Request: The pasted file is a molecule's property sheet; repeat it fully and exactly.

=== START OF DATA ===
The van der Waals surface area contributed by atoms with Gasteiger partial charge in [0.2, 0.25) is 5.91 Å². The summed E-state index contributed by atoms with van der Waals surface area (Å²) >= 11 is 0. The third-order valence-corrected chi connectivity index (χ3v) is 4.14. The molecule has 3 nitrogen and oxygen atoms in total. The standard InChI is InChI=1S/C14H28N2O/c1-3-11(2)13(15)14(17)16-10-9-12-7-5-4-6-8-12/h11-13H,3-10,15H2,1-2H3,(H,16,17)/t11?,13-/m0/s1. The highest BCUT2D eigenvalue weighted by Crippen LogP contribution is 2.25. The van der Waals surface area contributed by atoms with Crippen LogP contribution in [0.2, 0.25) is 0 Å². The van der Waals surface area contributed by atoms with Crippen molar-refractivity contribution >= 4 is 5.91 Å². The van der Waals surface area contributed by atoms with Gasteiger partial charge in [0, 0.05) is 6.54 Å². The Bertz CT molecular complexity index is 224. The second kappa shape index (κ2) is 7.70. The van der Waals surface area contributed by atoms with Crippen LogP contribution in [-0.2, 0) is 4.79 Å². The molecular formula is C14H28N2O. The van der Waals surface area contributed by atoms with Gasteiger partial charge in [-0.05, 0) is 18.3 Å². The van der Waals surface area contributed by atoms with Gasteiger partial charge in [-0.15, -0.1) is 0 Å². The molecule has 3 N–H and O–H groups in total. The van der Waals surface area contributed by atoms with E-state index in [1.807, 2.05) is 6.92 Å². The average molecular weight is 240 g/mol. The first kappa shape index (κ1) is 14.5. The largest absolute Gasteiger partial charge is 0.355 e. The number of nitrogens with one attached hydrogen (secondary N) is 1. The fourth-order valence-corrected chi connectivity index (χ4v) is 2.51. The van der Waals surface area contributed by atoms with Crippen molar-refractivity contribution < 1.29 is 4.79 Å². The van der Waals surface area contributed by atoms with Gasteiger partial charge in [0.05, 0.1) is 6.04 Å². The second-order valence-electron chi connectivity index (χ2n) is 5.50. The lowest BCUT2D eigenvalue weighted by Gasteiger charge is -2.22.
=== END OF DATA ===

The van der Waals surface area contributed by atoms with Gasteiger partial charge in [0.2, 0.25) is 5.91 Å². The summed E-state index contributed by atoms with van der Waals surface area (Å²) >= 11 is 0. The third-order valence-corrected chi connectivity index (χ3v) is 4.14. The molecule has 3 nitrogen and oxygen atoms in total. The standard InChI is InChI=1S/C14H28N2O/c1-3-11(2)13(15)14(17)16-10-9-12-7-5-4-6-8-12/h11-13H,3-10,15H2,1-2H3,(H,16,17)/t11?,13-/m0/s1. The highest BCUT2D eigenvalue weighted by Crippen LogP contribution is 2.25. The van der Waals surface area contributed by atoms with Crippen LogP contribution in [0.2, 0.25) is 0 Å². The van der Waals surface area contributed by atoms with Crippen molar-refractivity contribution >= 4 is 5.91 Å². The van der Waals surface area contributed by atoms with Gasteiger partial charge in [0, 0.05) is 6.54 Å². The Bertz CT molecular complexity index is 224. The second kappa shape index (κ2) is 7.70. The van der Waals surface area contributed by atoms with Crippen LogP contribution in [-0.2, 0) is 4.79 Å². The molecular formula is C14H28N2O. The van der Waals surface area contributed by atoms with Gasteiger partial charge in [-0.05, 0) is 18.3 Å². The van der Waals surface area contributed by atoms with Gasteiger partial charge in [-0.15, -0.1) is 0 Å². The molecule has 3 N–H and O–H groups in total. The van der Waals surface area contributed by atoms with E-state index in [1.807, 2.05) is 6.92 Å². The average molecular weight is 240 g/mol. The first kappa shape index (κ1) is 14.5. The largest absolute Gasteiger partial charge is 0.355 e. The number of nitrogens with one attached hydrogen (secondary N) is 1. The fourth-order valence-corrected chi connectivity index (χ4v) is 2.51. The van der Waals surface area contributed by atoms with Crippen molar-refractivity contribution < 1.29 is 4.79 Å². The van der Waals surface area contributed by atoms with Gasteiger partial charge in [0.05, 0.1) is 6.04 Å². The second-order valence-electron chi connectivity index (χ2n) is 5.50. The lowest BCUT2D eigenvalue weighted by Gasteiger charge is -2.22.